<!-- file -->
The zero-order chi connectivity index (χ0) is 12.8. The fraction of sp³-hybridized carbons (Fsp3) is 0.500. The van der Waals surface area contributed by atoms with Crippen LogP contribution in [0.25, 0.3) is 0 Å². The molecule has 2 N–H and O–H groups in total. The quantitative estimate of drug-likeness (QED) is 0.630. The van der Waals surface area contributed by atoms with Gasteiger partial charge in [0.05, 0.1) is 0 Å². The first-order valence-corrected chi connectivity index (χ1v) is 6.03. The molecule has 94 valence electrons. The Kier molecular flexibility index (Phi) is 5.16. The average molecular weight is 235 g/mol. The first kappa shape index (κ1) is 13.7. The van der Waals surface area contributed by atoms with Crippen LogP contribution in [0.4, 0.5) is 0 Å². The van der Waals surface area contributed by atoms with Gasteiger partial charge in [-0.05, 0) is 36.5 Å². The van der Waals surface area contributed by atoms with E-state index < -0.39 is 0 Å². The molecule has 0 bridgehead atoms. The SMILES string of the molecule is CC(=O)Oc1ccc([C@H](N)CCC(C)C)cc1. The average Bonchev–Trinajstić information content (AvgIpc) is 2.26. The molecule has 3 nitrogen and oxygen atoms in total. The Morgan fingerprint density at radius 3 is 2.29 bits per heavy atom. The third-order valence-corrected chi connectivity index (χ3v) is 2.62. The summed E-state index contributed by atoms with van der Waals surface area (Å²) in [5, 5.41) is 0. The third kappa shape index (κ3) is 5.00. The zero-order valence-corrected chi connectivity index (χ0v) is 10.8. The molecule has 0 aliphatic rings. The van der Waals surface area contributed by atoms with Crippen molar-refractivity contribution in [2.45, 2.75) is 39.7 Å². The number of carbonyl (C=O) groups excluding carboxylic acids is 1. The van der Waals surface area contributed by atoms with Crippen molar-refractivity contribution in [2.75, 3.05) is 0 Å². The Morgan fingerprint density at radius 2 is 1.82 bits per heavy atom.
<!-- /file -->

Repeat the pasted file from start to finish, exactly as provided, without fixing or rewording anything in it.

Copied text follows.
The zero-order chi connectivity index (χ0) is 12.8. The fraction of sp³-hybridized carbons (Fsp3) is 0.500. The van der Waals surface area contributed by atoms with Crippen LogP contribution in [0.25, 0.3) is 0 Å². The molecule has 2 N–H and O–H groups in total. The quantitative estimate of drug-likeness (QED) is 0.630. The van der Waals surface area contributed by atoms with Gasteiger partial charge in [0.05, 0.1) is 0 Å². The first-order valence-corrected chi connectivity index (χ1v) is 6.03. The molecule has 94 valence electrons. The Kier molecular flexibility index (Phi) is 5.16. The average molecular weight is 235 g/mol. The first kappa shape index (κ1) is 13.7. The van der Waals surface area contributed by atoms with Crippen LogP contribution in [0.4, 0.5) is 0 Å². The van der Waals surface area contributed by atoms with Gasteiger partial charge in [-0.05, 0) is 36.5 Å². The van der Waals surface area contributed by atoms with E-state index < -0.39 is 0 Å². The molecule has 0 bridgehead atoms. The SMILES string of the molecule is CC(=O)Oc1ccc([C@H](N)CCC(C)C)cc1. The average Bonchev–Trinajstić information content (AvgIpc) is 2.26. The molecule has 3 nitrogen and oxygen atoms in total. The Morgan fingerprint density at radius 3 is 2.29 bits per heavy atom. The third-order valence-corrected chi connectivity index (χ3v) is 2.62. The summed E-state index contributed by atoms with van der Waals surface area (Å²) in [5, 5.41) is 0. The third kappa shape index (κ3) is 5.00. The zero-order valence-corrected chi connectivity index (χ0v) is 10.8. The molecule has 0 aliphatic rings. The van der Waals surface area contributed by atoms with Crippen molar-refractivity contribution in [2.45, 2.75) is 39.7 Å². The number of carbonyl (C=O) groups excluding carboxylic acids is 1. The van der Waals surface area contributed by atoms with Crippen molar-refractivity contribution in [2.75, 3.05) is 0 Å². The Morgan fingerprint density at radius 2 is 1.82 bits per heavy atom.